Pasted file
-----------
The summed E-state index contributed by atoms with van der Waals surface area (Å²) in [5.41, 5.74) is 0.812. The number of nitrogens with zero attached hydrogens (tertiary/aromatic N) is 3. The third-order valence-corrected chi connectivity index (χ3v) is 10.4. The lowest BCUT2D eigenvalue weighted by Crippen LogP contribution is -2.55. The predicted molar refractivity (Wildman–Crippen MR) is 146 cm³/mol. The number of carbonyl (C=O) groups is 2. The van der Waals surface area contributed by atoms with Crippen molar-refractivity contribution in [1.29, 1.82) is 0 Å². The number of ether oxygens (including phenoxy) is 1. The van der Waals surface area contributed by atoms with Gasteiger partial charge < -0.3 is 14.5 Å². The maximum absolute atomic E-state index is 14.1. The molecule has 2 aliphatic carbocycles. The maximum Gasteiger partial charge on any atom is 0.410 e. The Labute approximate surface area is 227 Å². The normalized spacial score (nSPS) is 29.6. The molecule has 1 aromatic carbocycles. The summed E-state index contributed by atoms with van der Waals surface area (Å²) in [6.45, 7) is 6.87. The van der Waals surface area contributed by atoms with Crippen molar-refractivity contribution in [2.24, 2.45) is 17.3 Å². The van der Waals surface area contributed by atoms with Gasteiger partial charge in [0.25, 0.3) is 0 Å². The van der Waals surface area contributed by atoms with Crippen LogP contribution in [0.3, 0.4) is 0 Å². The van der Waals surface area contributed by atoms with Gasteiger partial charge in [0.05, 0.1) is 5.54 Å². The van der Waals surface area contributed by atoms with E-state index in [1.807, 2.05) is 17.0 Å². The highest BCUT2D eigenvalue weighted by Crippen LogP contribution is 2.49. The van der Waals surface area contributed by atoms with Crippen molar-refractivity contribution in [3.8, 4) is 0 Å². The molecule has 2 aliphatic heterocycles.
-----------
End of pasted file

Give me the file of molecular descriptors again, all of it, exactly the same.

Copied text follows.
The summed E-state index contributed by atoms with van der Waals surface area (Å²) in [5.41, 5.74) is 0.812. The number of nitrogens with zero attached hydrogens (tertiary/aromatic N) is 3. The third-order valence-corrected chi connectivity index (χ3v) is 10.4. The lowest BCUT2D eigenvalue weighted by Crippen LogP contribution is -2.55. The predicted molar refractivity (Wildman–Crippen MR) is 146 cm³/mol. The number of carbonyl (C=O) groups is 2. The van der Waals surface area contributed by atoms with Crippen molar-refractivity contribution in [1.29, 1.82) is 0 Å². The number of ether oxygens (including phenoxy) is 1. The van der Waals surface area contributed by atoms with Gasteiger partial charge < -0.3 is 14.5 Å². The maximum absolute atomic E-state index is 14.1. The molecule has 2 aliphatic carbocycles. The maximum Gasteiger partial charge on any atom is 0.410 e. The Labute approximate surface area is 227 Å². The normalized spacial score (nSPS) is 29.6. The molecule has 1 aromatic carbocycles. The summed E-state index contributed by atoms with van der Waals surface area (Å²) in [6.45, 7) is 6.87. The van der Waals surface area contributed by atoms with Crippen molar-refractivity contribution in [2.24, 2.45) is 17.3 Å². The van der Waals surface area contributed by atoms with Gasteiger partial charge in [0.25, 0.3) is 0 Å². The van der Waals surface area contributed by atoms with Crippen LogP contribution in [0.3, 0.4) is 0 Å². The van der Waals surface area contributed by atoms with Gasteiger partial charge in [0.05, 0.1) is 5.54 Å². The van der Waals surface area contributed by atoms with E-state index in [1.807, 2.05) is 17.0 Å². The highest BCUT2D eigenvalue weighted by Crippen LogP contribution is 2.49. The van der Waals surface area contributed by atoms with Crippen molar-refractivity contribution in [3.8, 4) is 0 Å². The molecule has 2 aliphatic heterocycles.